The extraordinary February 15, 2003 march against the U.S. invasion of Iraq, which brought an estimated 30 million people to the streets in 800 cities on every continent, is immortalized on screen in Amir Amirani's acclaimed documentary, We Are Many, premiering in the UK this week.
February 15, 2003 - I will never forget that cold day packed among the multitudes in midtown Manhattan.
Which was way under-reported. A very heavy hearted time.
‘we are many’, should be the rallying cry to shame the corporate war mongers and their presstitute lackeys.
I remember young men in a pickup truck throwing soda cans filled with urine at us demonstrators at the University of Florida. Another pointed a shotgun at us from another truck. The incidents were reported to the police and the media, but they never made it to the TV screen or the local newspaper…
Now we need to examine where it all went. All that consensus and energy for the good was swept away like a swarm of gnats by the powers that be. Why? How? And now, twelve years later, there are millions dead and far more displaced. Much of Arabo-Muslim world is being destroyed. We need to know the sequel to those events of 2003 if we are ever to get that energy back.
A cadre of Peace Wagers…Get 'R Done.
An estimated 30 million people in the streets in 800 cities on every continent and still they could not stop the illegally egregious, shocking and awful attack on Iraq for a horrible lie that Saddam had WMD’s which was true, except you were never told the real WMD that made the .01 % paranoid enough to murder thousands: namely, the threat to the petro-dollar.
What more proof does one need! Amerika is a military dictatorship and the UK is its fawning poodle. The military is a hit man employed by the .01% to protect THEIR VESTED INTERESTS! And the biggest lie of all: The average sheeple still think the military exists to protect them! The only branch that really does that is the Coast Guard.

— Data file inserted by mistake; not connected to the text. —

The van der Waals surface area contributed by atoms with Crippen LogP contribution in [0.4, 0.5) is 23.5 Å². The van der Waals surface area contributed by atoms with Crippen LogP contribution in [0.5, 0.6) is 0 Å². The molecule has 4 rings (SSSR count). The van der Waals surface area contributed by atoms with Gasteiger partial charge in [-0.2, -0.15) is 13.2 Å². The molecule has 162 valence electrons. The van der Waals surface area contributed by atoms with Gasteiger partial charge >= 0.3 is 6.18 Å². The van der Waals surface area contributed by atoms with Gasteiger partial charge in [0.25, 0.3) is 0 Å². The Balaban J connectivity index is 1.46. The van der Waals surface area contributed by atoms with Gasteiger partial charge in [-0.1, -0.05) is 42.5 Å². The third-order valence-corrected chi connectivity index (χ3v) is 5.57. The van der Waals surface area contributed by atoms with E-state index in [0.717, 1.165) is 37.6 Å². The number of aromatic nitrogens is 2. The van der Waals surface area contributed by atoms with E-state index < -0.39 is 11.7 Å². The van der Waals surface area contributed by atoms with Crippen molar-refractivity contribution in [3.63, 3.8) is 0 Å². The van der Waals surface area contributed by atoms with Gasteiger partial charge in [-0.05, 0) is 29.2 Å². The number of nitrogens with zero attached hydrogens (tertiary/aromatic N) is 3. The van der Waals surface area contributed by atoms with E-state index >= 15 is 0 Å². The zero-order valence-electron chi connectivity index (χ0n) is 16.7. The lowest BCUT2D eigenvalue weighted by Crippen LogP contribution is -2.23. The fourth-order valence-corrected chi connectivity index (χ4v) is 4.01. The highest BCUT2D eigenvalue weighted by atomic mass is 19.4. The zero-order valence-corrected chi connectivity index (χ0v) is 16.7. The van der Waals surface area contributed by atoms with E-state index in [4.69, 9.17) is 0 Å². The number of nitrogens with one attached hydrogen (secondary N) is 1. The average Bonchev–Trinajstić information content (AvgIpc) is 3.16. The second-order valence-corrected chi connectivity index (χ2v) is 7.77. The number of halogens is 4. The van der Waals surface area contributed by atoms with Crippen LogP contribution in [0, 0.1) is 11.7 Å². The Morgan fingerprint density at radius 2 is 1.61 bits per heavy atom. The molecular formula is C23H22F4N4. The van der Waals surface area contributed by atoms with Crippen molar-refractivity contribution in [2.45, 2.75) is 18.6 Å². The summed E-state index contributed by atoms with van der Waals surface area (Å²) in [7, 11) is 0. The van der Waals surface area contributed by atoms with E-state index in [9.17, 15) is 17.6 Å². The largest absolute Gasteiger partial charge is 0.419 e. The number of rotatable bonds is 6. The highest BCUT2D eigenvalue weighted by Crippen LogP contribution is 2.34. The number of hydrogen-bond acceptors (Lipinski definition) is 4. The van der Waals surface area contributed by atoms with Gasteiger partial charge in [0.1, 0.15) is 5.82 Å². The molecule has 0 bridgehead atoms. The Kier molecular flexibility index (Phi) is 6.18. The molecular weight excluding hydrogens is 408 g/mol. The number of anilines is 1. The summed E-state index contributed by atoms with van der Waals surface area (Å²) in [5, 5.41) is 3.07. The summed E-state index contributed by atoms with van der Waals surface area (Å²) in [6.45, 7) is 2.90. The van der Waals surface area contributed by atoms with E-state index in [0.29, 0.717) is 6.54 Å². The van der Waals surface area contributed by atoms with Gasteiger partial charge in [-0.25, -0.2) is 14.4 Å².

The problem is we need a political revolution to get rid of the military-industrial complex, once and for all and the oligarchical economic system that controls it. And that political revolution takes more than marches and rallies. it takes continual, sustainable, nonviolent direct action campaigns, to disrupt and undermine the government’s actions and the economic system of the military industrial complex to stop war, wealth inequality, environmental destruction, and discrimination on the basis of gender, race, ethnicity, nationality, religion, age, handicap, We have to stop investing in Wall Street, stop buying goods and services from the big box stores, like Wal-Mart, and big name brand products. We have to establish our own worker-owned and managed cooperatives, We have to stop paying taxes to the Federal government. We in short have to set up our own parallel government and economic system, so the other corrupt government and economics system will just collapse. No government or company can exist without the cooperation, obedience and economic support of its citizens, its workers or its customers. Without our consent and support, the old system will collapse. For more ideas on tactics visit The Global Nonviolence Database at http://nvdatabase.swarthmore.edu/ And for strategies for nonviolent direct action campaigns go to:http://www.historyisaweapon.com/defcon1/lakeylivrev.html and to: http://www.historyisaweapon.com/defcon1/moyermap.html One thing is for sure, “the revolution will not be televised,” but it will be videostreamed and Tweeted from our smartphones.
Good post. Thanks for the links. Yes, if the 99% ever coalesce unite and quit being brainwashed, dumbed down and divided into various factions they would have the power… Once the majority of American citizens wake up and realize the truth that they have been lied to time and time again by the Amerikan military dictatorship (we are bringing them freedom and democracy ) which are nothing but lackey’s for the .01% then maybe America can become a true democracy…
Sometimes, more than “non-violence” is needed:
"In their jungle camps, the Sarayaku leaders hatched a plan. The women of the community prepared a strong batch of chicha, the traditional Ecuadorian homebrew made from fermented cassava. One night, a group of them traveled stealthily through the jungle, shadowed by men of the village. The women emerged at the main encampment of the petroleros. They offered their chicha and watched as the oil workers happily partied.
"As their drinking binge ended, the petroleros fell asleep. When they awoke, what they saw sobered them: They were staring into the muzzles of their own automatic weapons. Wielding the guns were the women and men of Sarayaku.
"The Sarayaku residents ordered the petroleros off their ancestral land. The terrified workers called in helicopters and fled, abandoning their weapons. The oil workers never returned."